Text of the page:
Through Waterer also came the offer for purchase in 1916 of an unusually fine collection of camellias from Guernsey. The Camellia House was specially constructed by "Bobo" Sargent in the autumn of 1917 to hold the one hundred and fourteen full-grown plants shipped across the Atlantic in tubs the following spring. Most of the plants were cultivars of Camellia japonica but the collection also included six Camellia reticulata which had never been grown in the United States. When Sargent died unexpectedly in 1918, the Coes hired the Olmsted Brothers of Brookline, Massachusetts, to continue work on the estate, a change that brought the signature naturalistic Olmsted look to the north side of the property. The Olmsteds completed additions to the Camellia Greenhouse in 1922 and the Main Greenhouse in 1929, as well as establishing the Beech Copse, Main Lawn, West Lawn and Heather Garden.
The chronically ill Mai Coe, was not to enjoy the wonders of the botanical estate she and her husband established for long. She died in 1924, aged only forty-nine, and is buried nearby. Coe remarried again in 1926, this time quietly to a Texas divorcée named Caroline Graham Slaughter. Although Coe didn’t pass away until 1955, the estate was already deeded by him to the State University of New York in 1949, to be used as a horticultural study campus. Caroline Coe remained at the mansion until her death in 1960. In 1970 the property was transferred to the State Parks Department and opened to the public. Today the Planting Fields Arboretum is run by a foundation and Coe Hall is a museum. On to the grounds!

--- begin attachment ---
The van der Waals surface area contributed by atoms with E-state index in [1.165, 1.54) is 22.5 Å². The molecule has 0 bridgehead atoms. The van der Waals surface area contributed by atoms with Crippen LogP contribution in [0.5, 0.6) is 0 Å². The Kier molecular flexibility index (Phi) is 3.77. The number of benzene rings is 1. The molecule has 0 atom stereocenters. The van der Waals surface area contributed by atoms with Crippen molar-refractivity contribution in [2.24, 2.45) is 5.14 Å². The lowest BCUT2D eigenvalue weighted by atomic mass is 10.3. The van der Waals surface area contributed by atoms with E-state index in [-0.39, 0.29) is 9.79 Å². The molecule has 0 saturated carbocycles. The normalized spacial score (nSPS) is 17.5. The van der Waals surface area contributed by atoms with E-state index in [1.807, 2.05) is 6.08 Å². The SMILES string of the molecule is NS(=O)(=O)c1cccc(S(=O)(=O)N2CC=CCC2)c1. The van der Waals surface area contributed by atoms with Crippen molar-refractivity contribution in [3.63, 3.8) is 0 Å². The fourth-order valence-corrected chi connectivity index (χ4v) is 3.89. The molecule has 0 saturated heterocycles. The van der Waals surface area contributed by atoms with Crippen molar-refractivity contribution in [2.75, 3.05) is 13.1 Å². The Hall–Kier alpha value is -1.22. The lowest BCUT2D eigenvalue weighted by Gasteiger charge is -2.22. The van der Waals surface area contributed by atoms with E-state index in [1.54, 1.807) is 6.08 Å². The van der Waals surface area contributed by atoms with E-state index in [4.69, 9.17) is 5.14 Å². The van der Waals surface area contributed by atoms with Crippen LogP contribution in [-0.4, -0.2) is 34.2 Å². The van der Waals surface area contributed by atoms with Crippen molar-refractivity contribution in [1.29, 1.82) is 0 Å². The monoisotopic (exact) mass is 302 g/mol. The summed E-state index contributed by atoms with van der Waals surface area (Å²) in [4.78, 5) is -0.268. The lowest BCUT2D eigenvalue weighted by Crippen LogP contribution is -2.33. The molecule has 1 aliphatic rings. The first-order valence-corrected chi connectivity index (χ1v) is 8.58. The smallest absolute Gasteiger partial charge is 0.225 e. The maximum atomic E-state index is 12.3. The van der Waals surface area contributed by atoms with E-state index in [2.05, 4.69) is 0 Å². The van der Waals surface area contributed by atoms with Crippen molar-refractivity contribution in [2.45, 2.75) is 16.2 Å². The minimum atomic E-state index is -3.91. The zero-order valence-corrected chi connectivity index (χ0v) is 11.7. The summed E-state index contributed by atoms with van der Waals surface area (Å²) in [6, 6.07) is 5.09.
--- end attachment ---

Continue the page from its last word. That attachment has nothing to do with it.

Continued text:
Coe Hall. The original house burned to the ground in 1918 and was replaced by this Tudor Revival mansion built between 1918-1921.
The swimming pool, now used as a fountain, and the pool house.
Left, the raised beds around the old swimming pool; right, a garden folly for children called the Play House. Well… Maybe adults too.
The Camellia Greenhouse. Today it houses almost three hundred plants.
The Main Greenhouse and perennial beds.
Witch hazels, Hamamelis x intermedia ‘Arnold Promise’ Acer griseum, the paperbark maple.
Snowdrops, winter aconites and the fetid hellebore, Heleborus foetida.
The unfortunate aftermath of Hurricane Sandy in 2012.
One of Planting Fields’ most interesting feature is the alphabetically ordered Synoptic Garden. It contains over a thousand shrubs and small trees from Abelia to Zenobia.
Left, Hamamelis x intermedia ‘Aphrodite’; Right, Hamamelis x intermedia ‘Angelly’.
Left, Hamamelis x intermedia ‘Diane’; Right, Hamamelis x intermedia ‘Livia’.
Left, the Japanese plum yew, Cephalotaxus harringtonia ‘Korean Gold’; Right, the small anise-tree, Illicium parviflorum ‘Florida Sunshine’.
The Perny holly, Ilex pernyi.
Left, Virurnum x bodnantense ‘Dawn’; Right, Viburnum dilatum ‘Eire’.
That’s about it. Only four letters to go and it’s back to the parking lot where… Wow! Last car left. I guess everyone else has already sped off to find some hot coffee to take today’s chill off. I love times like this, though, when you can have whole botanical gardens to yourself. Ha ha. br>